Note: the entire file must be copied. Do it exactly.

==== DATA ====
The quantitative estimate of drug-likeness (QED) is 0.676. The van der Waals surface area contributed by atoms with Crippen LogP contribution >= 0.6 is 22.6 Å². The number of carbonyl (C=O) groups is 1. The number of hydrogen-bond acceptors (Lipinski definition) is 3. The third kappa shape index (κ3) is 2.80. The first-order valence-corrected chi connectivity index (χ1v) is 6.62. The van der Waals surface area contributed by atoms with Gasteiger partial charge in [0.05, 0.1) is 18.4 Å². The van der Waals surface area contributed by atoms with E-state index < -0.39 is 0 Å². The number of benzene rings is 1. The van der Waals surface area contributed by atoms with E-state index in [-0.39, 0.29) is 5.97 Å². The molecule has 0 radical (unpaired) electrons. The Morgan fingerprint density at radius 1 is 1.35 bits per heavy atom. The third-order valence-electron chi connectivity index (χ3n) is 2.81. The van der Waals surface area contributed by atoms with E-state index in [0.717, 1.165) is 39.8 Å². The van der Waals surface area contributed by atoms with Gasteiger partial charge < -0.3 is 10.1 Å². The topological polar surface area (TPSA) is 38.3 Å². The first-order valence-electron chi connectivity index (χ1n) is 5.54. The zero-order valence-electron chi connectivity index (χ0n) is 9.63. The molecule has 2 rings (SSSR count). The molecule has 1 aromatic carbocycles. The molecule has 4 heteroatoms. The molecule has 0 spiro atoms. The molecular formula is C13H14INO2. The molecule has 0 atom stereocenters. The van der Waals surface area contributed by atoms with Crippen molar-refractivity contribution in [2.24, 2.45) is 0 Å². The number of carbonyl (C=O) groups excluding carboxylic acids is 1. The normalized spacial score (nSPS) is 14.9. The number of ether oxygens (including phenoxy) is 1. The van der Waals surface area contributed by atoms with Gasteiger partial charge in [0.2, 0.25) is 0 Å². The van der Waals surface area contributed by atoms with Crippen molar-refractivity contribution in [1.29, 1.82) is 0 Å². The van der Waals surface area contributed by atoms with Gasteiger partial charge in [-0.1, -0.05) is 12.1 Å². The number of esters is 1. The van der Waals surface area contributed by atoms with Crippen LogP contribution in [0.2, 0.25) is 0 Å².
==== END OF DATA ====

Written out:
The quantitative estimate of drug-likeness (QED) is 0.676. The van der Waals surface area contributed by atoms with Crippen LogP contribution >= 0.6 is 22.6 Å². The number of carbonyl (C=O) groups is 1. The number of hydrogen-bond acceptors (Lipinski definition) is 3. The third kappa shape index (κ3) is 2.80. The first-order valence-corrected chi connectivity index (χ1v) is 6.62. The van der Waals surface area contributed by atoms with Gasteiger partial charge in [0.05, 0.1) is 18.4 Å². The van der Waals surface area contributed by atoms with E-state index < -0.39 is 0 Å². The number of benzene rings is 1. The van der Waals surface area contributed by atoms with E-state index in [-0.39, 0.29) is 5.97 Å². The molecule has 0 radical (unpaired) electrons. The Morgan fingerprint density at radius 1 is 1.35 bits per heavy atom. The third-order valence-electron chi connectivity index (χ3n) is 2.81. The van der Waals surface area contributed by atoms with E-state index in [0.717, 1.165) is 39.8 Å². The van der Waals surface area contributed by atoms with Gasteiger partial charge < -0.3 is 10.1 Å². The topological polar surface area (TPSA) is 38.3 Å². The first-order valence-electron chi connectivity index (χ1n) is 5.54. The zero-order valence-electron chi connectivity index (χ0n) is 9.63. The molecule has 2 rings (SSSR count). The molecule has 1 aromatic carbocycles. The molecule has 4 heteroatoms. The molecule has 0 spiro atoms. The molecular formula is C13H14INO2. The molecule has 0 atom stereocenters. The van der Waals surface area contributed by atoms with Crippen molar-refractivity contribution in [2.24, 2.45) is 0 Å². The number of carbonyl (C=O) groups excluding carboxylic acids is 1. The normalized spacial score (nSPS) is 14.9. The number of ether oxygens (including phenoxy) is 1. The van der Waals surface area contributed by atoms with Gasteiger partial charge in [0.2, 0.25) is 0 Å². The van der Waals surface area contributed by atoms with Crippen molar-refractivity contribution in [1.29, 1.82) is 0 Å². The van der Waals surface area contributed by atoms with Gasteiger partial charge in [-0.1, -0.05) is 12.1 Å². The number of esters is 1. The van der Waals surface area contributed by atoms with Crippen LogP contribution in [0.2, 0.25) is 0 Å².